Is it time to cash in now, though?
Here are a few things you should consider about these four businesses before making up your mind.
Tasty & Domino’s Pizza: Not The Cheapest Way To Dine
Tasty is up 22% this year, and its six-month performance reads +30%. Domino’s has risen 17% so far this year, while its performance since mid-October is +44%. Are these two stocks still cheap or have they became a bit pricey? Well, I’d likely take some profit on both names if I were invested.
Domino’s (£1.3bn market cap) has a strong balance sheet, is growing fast in its core UK market and promises higher dividends over time. At 26x forward earrings, however, it looks like it’ll need lots of organic and inorganic growth to continue to justify such a rich valuation. Higher investments may dilute returns, in my view, and a rising number of competitors offering similarly priced substitutes, particularly in the UK, are a threat to the investment case.
Tasty is a completely different investment proposition, with a market cap of less than £100m. Trading volumes are thin, and you run the risk of holding a rather illiquid assets if you decided to invest in Tasty today. Moreover, the shares trade at more than 30x earnings, which is not an incredibly high multiple for a profitable business at an early stage of maturity, but its search for growth may cost more than in the past.
Rentokil: Low Risk, Low Yield… Lower Returns?
Rentokil is up 16.9% this year, and at 139p its stock trades around its five-year highs. Its trailing six-month performance reads +24%.
The more predictable Rentokil becomes, the less likely is that it will be albe to deliver rising returns to shareholders. In March it announced a couple of bolt-on deals as well as a refinancing round that marginally lowers its cost of capital, but whether its rally will continue or not hinges on disposals, which are not easy to carry out. Growth prospects are not incredibly appealing, and the forward yield is below 2%.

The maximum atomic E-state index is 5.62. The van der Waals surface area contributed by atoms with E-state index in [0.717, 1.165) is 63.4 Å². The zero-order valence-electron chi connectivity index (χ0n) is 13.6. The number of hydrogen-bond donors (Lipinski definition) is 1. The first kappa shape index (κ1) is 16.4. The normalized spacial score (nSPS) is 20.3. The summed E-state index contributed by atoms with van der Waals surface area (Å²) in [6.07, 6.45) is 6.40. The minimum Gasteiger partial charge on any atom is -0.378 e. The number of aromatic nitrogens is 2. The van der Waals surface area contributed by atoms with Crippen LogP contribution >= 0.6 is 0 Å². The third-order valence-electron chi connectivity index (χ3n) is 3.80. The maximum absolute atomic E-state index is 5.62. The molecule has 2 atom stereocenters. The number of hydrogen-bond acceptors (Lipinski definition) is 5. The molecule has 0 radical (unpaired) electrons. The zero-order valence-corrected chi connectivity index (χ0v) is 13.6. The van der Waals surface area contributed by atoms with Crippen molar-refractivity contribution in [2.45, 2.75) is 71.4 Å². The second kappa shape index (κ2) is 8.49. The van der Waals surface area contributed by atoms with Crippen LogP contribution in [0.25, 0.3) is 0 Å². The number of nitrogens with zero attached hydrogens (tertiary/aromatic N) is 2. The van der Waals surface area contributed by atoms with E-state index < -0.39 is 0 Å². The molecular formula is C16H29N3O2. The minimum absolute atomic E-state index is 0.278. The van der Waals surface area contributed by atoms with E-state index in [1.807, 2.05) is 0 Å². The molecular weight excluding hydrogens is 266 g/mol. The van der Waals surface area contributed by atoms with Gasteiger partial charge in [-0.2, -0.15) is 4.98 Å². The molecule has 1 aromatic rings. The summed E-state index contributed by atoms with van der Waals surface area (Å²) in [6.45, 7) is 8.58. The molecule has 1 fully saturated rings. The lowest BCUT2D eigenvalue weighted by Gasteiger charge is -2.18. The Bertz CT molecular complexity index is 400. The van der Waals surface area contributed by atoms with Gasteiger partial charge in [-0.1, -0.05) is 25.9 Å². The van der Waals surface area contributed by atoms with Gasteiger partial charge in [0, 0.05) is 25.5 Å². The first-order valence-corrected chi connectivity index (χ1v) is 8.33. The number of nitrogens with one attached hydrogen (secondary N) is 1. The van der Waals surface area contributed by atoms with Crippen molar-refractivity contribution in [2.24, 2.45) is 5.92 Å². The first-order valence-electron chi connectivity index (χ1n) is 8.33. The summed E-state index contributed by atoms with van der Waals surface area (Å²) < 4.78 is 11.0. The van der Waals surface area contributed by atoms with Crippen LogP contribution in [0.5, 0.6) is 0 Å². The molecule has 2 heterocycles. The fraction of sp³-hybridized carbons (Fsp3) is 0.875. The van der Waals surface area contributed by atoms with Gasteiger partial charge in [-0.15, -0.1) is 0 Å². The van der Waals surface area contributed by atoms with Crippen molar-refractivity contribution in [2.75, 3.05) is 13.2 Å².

“Rentokil is now becoming much more predictable. Organic growth is accelerating, returns are improving, cash flow is strong and the group continues to invest in opportunities (bolt-ons and organically),” analysts at Royal Bank of Canada pointed out in early March, when their price target stood at 150p, or about 20p above the average price target from brokers.
I’d be interested at between 100p and 120p. Let’s move on.
Standard Chartered: Dirt Cheap?
Standard Chartered is up 15% this year: new leadership and targeted action aimed at addressing corporate governance issues have helped the bank deliver a good performance to its ailing shareholders in recent weeks. Still, its one- and two-year performance reads -17% and -32%, respectively. I hear you: Standard Chartered is one of the cheapest bank stocks in the world!
Its appeal mainly resides in the “restructuring potential” that this Asian bank offers, but I am not entirely convinced that at 1,100p, where it currently trades, the stock is cheap enough to receive attentions from value investors, who’d likely need hard evidence that its core capital ratios are strong enough to support a valuation that isn’t far away from fair value, based on the bank’s assets portfolio.
I am cautiously optimistic about its future, but risks such as a rights issue, higher provisions and a challenging macroeconomic landscape could sink the stock in a flash.